HC Deb 05 December 1991 vol 200 cc382-4
4. Mr. Battle

To ask the Secretary of State for the Home Department what recent representations he has received about his proposal to introduce a Bill to address problems of youngsters under 17 years stealing cars.

The Minister of State, Home Office (Mr. John Patten)

My right hon. Friend introduced a Bill last week to strengthen the law against those who criminally take other people's vehicles. We had numerous written and oral representations from hon. and right hon. Members and from members of the public. I am happy to report that they were all in support of an early change in the law.

Mr. Battle

I welcome the Bill, but will the Minister take seriously the views of the chief constable of West Yorkshire, whose recent report on vehicle theft—which has reached 85 per cent. in Leeds and 53 per cent. in West Yorkshire—stresses the need for preventive measures to identify potential offenders at an early stage, rather than wait for tragedies to occur? Does the hon. Gentleman agree that one of those measures could be a Government publicity campaign to warn youngsters that car stealing is as dangerous as alcohol or drug abuse?

Mr. Patten

I am glad that the hon. Gentleman is in favour of more Government publicity campaigns and I shall listen to his advice on that. I have not read the report of the chief constable of West Yorkshire, but I shall do so. Yesterday I was in Salford in the metropolitan police area and I went to a crime prevention scheme that endeavours to divert youngsters from continuing with or getting into car crime. It is an excellent scheme and such schemes should be developed more generally.

Mr. Lawrence

Does my right hon. Friend agree that if more people locked their cars fewer 17-year-olds would get into them? If car manufacturers treated alarm systems as standard, there would be even fewer. Will the Government look into a way to encourage car manufacturers to install alarm systems as standard equipment?

Mr. Patten

I agree with my hon. and learned Friend. My right hon. Friend the Home Secretary and I shall see British car manufacturers again in the near future to urge them speedily to incorporate immobilisation devices into cars. My right hon. and learned Friend the Secretary of State for Transport is doing all that he can within Europe to achieve the speedy adoption of a Europewide directive, on which Great Britain has been in the lead, to get our Western European car manufacturing colleagues to do exactly the same.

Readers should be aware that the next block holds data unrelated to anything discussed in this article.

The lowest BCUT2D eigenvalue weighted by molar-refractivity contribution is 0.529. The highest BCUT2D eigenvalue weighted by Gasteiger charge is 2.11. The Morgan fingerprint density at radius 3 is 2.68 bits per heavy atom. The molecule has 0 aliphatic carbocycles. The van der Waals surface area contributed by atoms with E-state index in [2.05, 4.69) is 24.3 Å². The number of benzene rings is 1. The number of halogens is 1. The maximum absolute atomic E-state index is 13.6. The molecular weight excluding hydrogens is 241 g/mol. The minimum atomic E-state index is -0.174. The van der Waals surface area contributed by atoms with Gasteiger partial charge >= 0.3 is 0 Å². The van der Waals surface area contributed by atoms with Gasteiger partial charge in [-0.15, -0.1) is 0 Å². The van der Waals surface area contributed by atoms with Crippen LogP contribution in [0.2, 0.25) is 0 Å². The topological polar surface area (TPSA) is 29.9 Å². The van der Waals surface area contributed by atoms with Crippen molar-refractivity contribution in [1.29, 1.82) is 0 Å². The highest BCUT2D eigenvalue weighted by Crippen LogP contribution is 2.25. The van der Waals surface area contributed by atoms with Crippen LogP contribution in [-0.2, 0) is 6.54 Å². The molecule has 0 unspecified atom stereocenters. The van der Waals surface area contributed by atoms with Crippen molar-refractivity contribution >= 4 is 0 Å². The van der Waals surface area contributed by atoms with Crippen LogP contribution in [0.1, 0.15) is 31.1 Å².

Mr. Trimble

I welcome the Government's moves in that matter. Does the Minister agree that, although the problem in English cities is bad—I do not wish to underplay the tragedies that have occurred there—the problem in Northern Ireland, especially in West Belfast, is much worse? Many more tragic and fatal accidents have occurred there. Should not the Government act with similar urgency to remedy that situation?

Mr. Patten

I understand that my right hon. Friend the Secretary of State for Northern Ireland is considering whether to change the law in Northern Ireland to meet the ends to which the hon. Gentleman referred. While noting that what the hon. Gentleman says about west Belfast is right, we should also note that, setting terrorism aside, Northern Ireland is the most law-abiding part of the United Kingdom. Long may it remain so.

Sir Michael Neubert

If my right hon. Friend is looking for ways to cut down car crime, will he have a word with the producers of "Inspector Morse". That police officer habitually, at the end of each episode, parks his red Jaguar unlocked and then strolls off—not into the sunset but into the nearest pub. What sort of an example is that?

Mr. Patten

I am happy to inform my hon. Friend that that excellent series is filmed in my constituency. However, Inspector Morse's behaviour in not locking his car and in drinking heavily before driving is utterly disgraceful.

Miss Lestor

I agree with what the Minister said. May I add that the promotion of fast cars and reckless driving by the media is not good for the youngsters attracted by such aspects? I refer the Minister to his reference earlier to a scheme in Salford, where my constituency is. Surveys have shown that of 4,500 youngsters on diversion schemes to stop them stealing cars, only about 100 have reoffended. Bearing in mind their success, does the Minister support such schemes, as many of us do, and will resources be forthcoming to finance them and make them viable?

Mr. Patten

On the hon. Lady's first point. it is disappointing that car manufacturers advertise maximum speeds and acceleration more than security devices. In a period when car crime is a problem, I hope that manufacturers will begin to advertise cars using better security as a selling point.

On the hon. Lady's second point, yes, I entirely support such schemes. They are an important part of our twin-track approach so that we not only come down hard on offenders who commit the crime of taking vehicles, but we do all we can to prevent youngsters from offending. More resources will be made available through the safer cities scheme, which is funded by the Home Office.

Mr. Marlow

Can we use a bit of common sense on this vexed problem? Is it not true that giving 17-year-olds fines does not work and sending them to prison is counterproductive? Could we arrange for such offenders to have a sound thrashing? Will my right hon. Friend do something about it?—[Interruption.]

Mr. Speaker

Order. The hon. Gentleman has every right to express his views.

Mr. Patten

As you know, Mr. Speaker, I often turn to my hon. Friend the Member for Northampton, North (Mr. Marlow) for common sense advice. However, I deplore the way in which he is becoming increasingly moderate. This week he urges a sound thrashing; last month he recommended immediate castration.